"Timberwolves have been spotted throughout most of Baxter and almost downtown Brainerd, which is interesting," Thom said. "I don't think they make it a home, but they figure there's a nice food source here, whether it be cottontail rabbits or woodchuck or whatever. There are plenty of them running around."

People are perhaps more familiar with errant bears in residential areas.

"One thing we deal with this time of year especially are bears in bird feeders and bears in garbage," Thom said. "From now to mid or late June you will see bears causing problems for people. They just went through a winter. They haven't eaten for months. They are hungry and thirsty. The first thing they do is to go after those bird feeders and garbage cans. I recommend you take them down at least part of June or put them away at night. Garbage cans - don't put them out more than a few hours before the garbage man comes. Don't leave them a day or two early by the curb or you might come home to a mess."

When at all possible, Thom said homeowners should consider observing animals that choose to take shelter near them, and not disrupt them by harassing them or trying to touch them. With this advice comes the annual reminder to people about finding fawns bedded down alone on their properties.

"We're soon going to see fawns throughout the area," Thom said. "The best thing to do is leave them alone. Everyone thinks their mother left them and is not coming back because the mother must have gotten hit by a car. Well, they can leave them for well over a day and come back to take care of the fawn. The best thing to do is leave that fawn right where they left it and witness one of the cool things that takes place here every spring. Other baby animals like fox, it's important you don't disturb them very much. They'll put up with a disturbance, but just leave them alone. Don't try to pet or play with them."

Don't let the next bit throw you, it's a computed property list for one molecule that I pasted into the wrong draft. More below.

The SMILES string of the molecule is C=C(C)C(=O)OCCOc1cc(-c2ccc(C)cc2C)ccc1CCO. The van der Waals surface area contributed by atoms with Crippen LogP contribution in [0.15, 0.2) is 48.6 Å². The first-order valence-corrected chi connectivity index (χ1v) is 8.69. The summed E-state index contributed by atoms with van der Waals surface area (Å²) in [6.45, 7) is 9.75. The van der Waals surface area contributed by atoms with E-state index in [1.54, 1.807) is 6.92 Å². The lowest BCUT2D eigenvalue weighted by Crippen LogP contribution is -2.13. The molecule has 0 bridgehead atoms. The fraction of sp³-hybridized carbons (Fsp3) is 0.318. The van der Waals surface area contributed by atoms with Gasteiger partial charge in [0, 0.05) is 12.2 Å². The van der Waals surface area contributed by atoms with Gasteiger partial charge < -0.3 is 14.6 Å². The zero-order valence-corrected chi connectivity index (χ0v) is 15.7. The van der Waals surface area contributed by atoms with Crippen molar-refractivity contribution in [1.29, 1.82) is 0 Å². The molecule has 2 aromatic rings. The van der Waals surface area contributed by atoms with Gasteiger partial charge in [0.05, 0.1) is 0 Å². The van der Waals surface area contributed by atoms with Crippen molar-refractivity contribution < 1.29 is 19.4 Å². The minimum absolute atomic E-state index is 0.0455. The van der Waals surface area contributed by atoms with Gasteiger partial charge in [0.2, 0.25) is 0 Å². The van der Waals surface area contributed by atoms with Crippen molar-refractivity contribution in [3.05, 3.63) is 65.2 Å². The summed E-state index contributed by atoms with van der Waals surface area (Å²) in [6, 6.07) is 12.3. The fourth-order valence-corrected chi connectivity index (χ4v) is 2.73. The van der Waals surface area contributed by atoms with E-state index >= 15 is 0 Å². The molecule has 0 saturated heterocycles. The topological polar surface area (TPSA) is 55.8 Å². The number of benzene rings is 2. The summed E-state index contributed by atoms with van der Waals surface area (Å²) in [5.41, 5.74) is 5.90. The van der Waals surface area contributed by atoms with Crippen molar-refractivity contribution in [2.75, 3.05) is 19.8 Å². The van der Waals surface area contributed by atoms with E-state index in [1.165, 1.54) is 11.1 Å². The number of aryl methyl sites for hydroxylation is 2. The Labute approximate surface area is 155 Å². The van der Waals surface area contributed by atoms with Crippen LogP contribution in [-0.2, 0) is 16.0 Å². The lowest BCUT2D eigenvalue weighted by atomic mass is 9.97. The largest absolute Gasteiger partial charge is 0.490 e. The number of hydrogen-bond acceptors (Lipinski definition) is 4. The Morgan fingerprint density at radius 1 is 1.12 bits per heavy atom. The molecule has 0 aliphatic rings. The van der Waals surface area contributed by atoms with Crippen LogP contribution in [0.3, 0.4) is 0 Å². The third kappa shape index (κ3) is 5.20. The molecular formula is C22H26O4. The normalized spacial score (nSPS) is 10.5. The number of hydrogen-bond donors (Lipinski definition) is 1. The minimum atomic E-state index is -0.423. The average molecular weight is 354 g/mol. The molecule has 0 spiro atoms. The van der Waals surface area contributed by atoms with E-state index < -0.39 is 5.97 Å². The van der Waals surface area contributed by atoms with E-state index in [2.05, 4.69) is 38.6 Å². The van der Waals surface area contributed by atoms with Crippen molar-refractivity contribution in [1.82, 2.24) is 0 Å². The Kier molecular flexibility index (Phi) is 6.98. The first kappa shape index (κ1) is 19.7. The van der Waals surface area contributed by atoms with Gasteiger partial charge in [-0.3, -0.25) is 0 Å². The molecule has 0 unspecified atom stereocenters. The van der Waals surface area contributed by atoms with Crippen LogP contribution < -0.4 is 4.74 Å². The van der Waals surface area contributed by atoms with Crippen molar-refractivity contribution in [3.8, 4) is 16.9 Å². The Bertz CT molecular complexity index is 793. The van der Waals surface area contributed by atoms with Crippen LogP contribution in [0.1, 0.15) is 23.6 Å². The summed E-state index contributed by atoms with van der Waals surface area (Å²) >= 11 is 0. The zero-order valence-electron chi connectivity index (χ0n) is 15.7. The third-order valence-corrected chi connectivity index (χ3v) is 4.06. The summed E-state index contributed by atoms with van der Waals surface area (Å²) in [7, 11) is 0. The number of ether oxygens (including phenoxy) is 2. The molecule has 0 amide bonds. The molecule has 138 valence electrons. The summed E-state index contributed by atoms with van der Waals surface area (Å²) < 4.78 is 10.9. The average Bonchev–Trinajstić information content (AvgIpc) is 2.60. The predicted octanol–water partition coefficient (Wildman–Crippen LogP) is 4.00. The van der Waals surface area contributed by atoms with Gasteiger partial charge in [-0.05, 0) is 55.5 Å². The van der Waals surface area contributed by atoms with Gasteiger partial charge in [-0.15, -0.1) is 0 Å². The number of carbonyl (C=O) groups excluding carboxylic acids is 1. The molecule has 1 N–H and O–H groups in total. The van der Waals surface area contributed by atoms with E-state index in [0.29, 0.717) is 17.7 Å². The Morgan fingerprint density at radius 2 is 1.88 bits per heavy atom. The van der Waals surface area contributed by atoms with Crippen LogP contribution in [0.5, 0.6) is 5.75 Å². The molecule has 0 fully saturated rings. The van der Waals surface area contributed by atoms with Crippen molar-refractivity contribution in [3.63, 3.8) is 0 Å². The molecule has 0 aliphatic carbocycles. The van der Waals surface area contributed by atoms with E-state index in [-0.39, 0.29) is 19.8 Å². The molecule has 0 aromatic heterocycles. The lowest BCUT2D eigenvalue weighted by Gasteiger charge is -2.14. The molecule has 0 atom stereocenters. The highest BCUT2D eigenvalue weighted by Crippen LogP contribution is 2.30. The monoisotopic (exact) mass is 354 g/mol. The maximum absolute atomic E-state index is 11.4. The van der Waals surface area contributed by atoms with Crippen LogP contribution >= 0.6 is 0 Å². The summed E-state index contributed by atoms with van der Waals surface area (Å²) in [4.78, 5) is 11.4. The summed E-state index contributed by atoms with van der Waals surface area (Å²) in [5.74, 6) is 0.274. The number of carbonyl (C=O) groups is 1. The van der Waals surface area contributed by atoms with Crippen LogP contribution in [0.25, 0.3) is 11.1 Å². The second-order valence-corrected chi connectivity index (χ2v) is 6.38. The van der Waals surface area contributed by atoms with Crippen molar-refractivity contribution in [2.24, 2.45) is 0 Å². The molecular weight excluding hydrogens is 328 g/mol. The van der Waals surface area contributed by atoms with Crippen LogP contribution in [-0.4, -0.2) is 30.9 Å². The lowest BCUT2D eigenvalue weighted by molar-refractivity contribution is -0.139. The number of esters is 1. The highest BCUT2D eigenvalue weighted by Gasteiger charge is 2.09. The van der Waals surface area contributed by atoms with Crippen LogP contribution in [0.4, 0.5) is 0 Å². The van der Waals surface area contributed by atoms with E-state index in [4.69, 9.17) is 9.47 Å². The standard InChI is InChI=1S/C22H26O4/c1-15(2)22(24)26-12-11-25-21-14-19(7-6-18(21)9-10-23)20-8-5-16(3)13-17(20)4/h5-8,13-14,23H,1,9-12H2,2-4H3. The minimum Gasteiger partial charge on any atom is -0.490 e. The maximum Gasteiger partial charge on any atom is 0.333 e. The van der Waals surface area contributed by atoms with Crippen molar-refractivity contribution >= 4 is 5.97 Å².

While these situations offer people special opportunities to observe wildlife from a distance, Thom admitted that sometimes when animals cause property damage or pose a threat to children or pets, it is within a homeowner's rights to try to remove them in some fashion. He gave advice for nonlethal ways to get rid of these animals, when possible, including waiting until they have evacuated the nest or den completely, at which time their entryways can be blocked.

Some scents or large predator decoys can also be placed on property to drive away some animals. Sometimes, all it takes is harassment. Thom said many animals can be permanently driven from dens on your property simply through persistent harassment that makes them doubt the shelter's safety, though when possible it is better to enjoy their presence.

As for the fox family on the Echo Journal property, after two weeks and hours of video on wildlife camera traps, the mother decided to relocate her nine kits to a new site, though it is possible she will return in following years, depending on her reason for leaving.

"They'll reuse those den sites," Thom said. "You can expect she'll be back to check it out next time she has a litter."

Help us out

The Echo Journal would like your help finding and documenting our natural world. Watch for turtle nests on your property this June and let us know if you would like to help us document the hatching in the fall. Contact us with this and other ideas for using our trail cameras.

Or, if you have photos of wildlife you would like to share, send them our way.